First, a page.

become more common.

But it may be years before we see that technology in the cars and trucks
we`re driving.  In the meantime, it`s what Ford sees in showrooms right now
that worries Wall Street.  Customers are still buying, but increasingly,
they can drive better deals, in part because there`s a glut of used
vehicles for sale.  So, as their prices drop, there`s a concern that could
eventually weigh on Ford`s new vehicle profits.

For now, Ford says industry sales this year in the United States should
still reach close to a record high, one reason why the company is still
maintaining its earnings guidance.



MATHISEN:  Still ahead, will truckers keep on trucking?


in Ridgefield, New Jersey.  More than two-thirds of America`s goods move by
truck, this is an industry with a direct take on the economy.  Well, now,
truckers are sounding off on how President Trump boost business.

We got that story coming up on NIGHTLY BUSINESS REPORT.



HERERA:  Health care was also on the agenda at the White House today when
the president met with a group of trucking executives.  He praised their
work and told them they played a vital role in the economy.  But after a
tough 2016, are things looking up for the sector, especially under an
administration that wants to roll back some regulations?

Morgan Brennan reports today from a truck stop in Ridgefield, New Jersey.


BRENNAN:  Big rigs rolled into the White House today as trucking executives
met with President Trump to talk health care regulation and infrastructure.
The trucking industry is the top employer in 29 states, including three and
a half million drivers who haul ten and a half billion tons of freight each
year.  It`s a highly regulated industry.

Many rules ensure drivers are at their best on the road.  And companies are
in favor of those safety standards.  But there are other regulations the
industry would like to see scaled back.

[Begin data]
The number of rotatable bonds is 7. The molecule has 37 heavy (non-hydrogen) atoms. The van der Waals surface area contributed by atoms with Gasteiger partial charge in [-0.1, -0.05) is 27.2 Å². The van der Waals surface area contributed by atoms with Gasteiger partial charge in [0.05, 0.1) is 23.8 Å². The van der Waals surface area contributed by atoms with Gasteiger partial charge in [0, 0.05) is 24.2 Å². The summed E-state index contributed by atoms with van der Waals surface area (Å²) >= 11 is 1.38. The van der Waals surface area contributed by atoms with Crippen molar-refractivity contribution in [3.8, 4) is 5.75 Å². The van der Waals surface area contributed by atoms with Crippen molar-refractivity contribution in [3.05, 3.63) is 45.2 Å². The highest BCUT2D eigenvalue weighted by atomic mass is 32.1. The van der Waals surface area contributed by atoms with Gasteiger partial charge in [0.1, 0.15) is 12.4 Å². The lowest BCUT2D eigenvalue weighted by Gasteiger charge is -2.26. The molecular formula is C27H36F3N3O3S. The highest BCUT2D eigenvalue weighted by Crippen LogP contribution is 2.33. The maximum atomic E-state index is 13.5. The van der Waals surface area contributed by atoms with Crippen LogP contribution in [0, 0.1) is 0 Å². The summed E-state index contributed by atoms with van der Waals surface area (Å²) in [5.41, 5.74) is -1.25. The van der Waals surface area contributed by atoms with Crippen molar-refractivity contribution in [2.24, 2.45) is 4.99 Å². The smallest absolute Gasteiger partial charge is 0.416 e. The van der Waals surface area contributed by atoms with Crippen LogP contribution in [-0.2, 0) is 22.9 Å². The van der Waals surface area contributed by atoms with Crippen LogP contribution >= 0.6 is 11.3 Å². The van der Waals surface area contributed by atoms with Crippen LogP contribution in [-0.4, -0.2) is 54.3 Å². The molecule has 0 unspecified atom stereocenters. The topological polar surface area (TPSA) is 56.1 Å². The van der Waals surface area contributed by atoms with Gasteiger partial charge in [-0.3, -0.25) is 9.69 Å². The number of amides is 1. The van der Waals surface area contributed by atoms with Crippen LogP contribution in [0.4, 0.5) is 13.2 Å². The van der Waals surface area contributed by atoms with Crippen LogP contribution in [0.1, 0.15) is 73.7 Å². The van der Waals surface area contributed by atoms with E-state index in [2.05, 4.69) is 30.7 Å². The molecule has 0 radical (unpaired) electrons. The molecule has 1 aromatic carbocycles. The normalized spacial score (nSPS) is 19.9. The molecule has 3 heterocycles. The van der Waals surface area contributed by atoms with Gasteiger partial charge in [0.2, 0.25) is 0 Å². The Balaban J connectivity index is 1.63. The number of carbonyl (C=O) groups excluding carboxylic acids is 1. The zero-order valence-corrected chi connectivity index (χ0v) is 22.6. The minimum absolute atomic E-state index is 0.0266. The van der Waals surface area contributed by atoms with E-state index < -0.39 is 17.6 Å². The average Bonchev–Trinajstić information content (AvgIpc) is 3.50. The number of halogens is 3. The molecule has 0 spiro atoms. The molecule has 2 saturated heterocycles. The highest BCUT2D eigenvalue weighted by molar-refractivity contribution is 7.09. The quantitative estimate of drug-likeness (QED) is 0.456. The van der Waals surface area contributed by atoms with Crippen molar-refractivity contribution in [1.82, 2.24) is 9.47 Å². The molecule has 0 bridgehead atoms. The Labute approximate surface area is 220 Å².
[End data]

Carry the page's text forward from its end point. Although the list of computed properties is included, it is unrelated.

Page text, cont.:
Covenant transportation chief David Parker says one example is the EPA
emissions rules.

mandates since 2004.  Since that time, my truck prices have doubled.  And
so, the industry has been a very tough position for the last few years from
a profitability standpoint because our costs have been rising much faster
than what our pricing has been able to rise.

BRENNAN:  He and others would like to see the age requirement moved freight
across state lines lowered from 21.  They argue that would help ease the
driver shortage the industry suffered for years.

Don Daseke, CEO of Daseke Trucking says infrastructure is also crucial.

DON DASEKE, DASEKE INC. CEO:  We need the infrastructure bill and we`re
willing to do our part.  Let`s increase the gas tax.  We`ll pay part of it.
If you want to have tax changes, tax reform for part of it, that`s fine,

BRENNAN:  Daseke`s fleet would benefit from better roads, but also the
demand for transporting all those building supplies.

It`s all speculation for now, but if new policies do deliver more growth,
that will drive demand for more trucking.

PARKER:  I think there`s going to be some exciting times in the trucking
industry.  I think the economy is going to go very strong for the next few
years.  I think it will see many quarters of three to 4 percent GDP growth.

BRENNAN:  With trucks hauling 70 percent of America`s freight, that would
be good news after the industry`s rough financial ride last year.

For NIGHTLY BUSINESS REPORT, I`m Morgan Brennan in Richfield, New Jersey.


MATHISEN:  Well, strong demand for memory chips helped Micron`s earnings
beat expectations and that is where we begin tonight`s “Market Focus”.

The semiconductor maker said demand along with a price rise for its DRAM
memory helped results, revenue up 58 percent, year over year.  And shares
of Micron initially spiked after hours following report, adding to a more
than 1 percent gain during the regular session.  They closed that session
at $26.47.

The packaged foods maker Conagra said fewer discounts helped its quarterly
profit topped estimates, but the maker of Chef Boyardee pasta and Ready
Whip, they don`t really go well together —

HERERA:  No, no.

MATHISEN:  — said overall profit and sales slipped due to foreign exchange
rates and the company stopping the sale of some of its less profitable
items.  It`s moving to more premium products.

Conagra shares off a fraction at $40.35.

HERERA:  Penn National Gaming (NASDAQ:PENN) raised its first quarter
guidance, thanks to strong, broad-based property performance.  Also last
night, the casino and racetrack operator said it will be added to the S&P`s
Small Cap 600 index starting on Monday.  Penn National Gaming (NASDAQ:PENN)
rose nearly 12 percent today to $17.18.

And shares of the apparel company PVH continued to rise following
yesterday`s after the bell earnings that beat estimates.  The owner of
Calvin Klein and Tommy Hilfiger brands, she tried to say, also increased
its current share buyback program by another $750 million.  PVH rose about
8.5 percent to $98.55.

MATHISEN:  Johnson & Johnson (NYSE:JNJ) is the latest company to suspend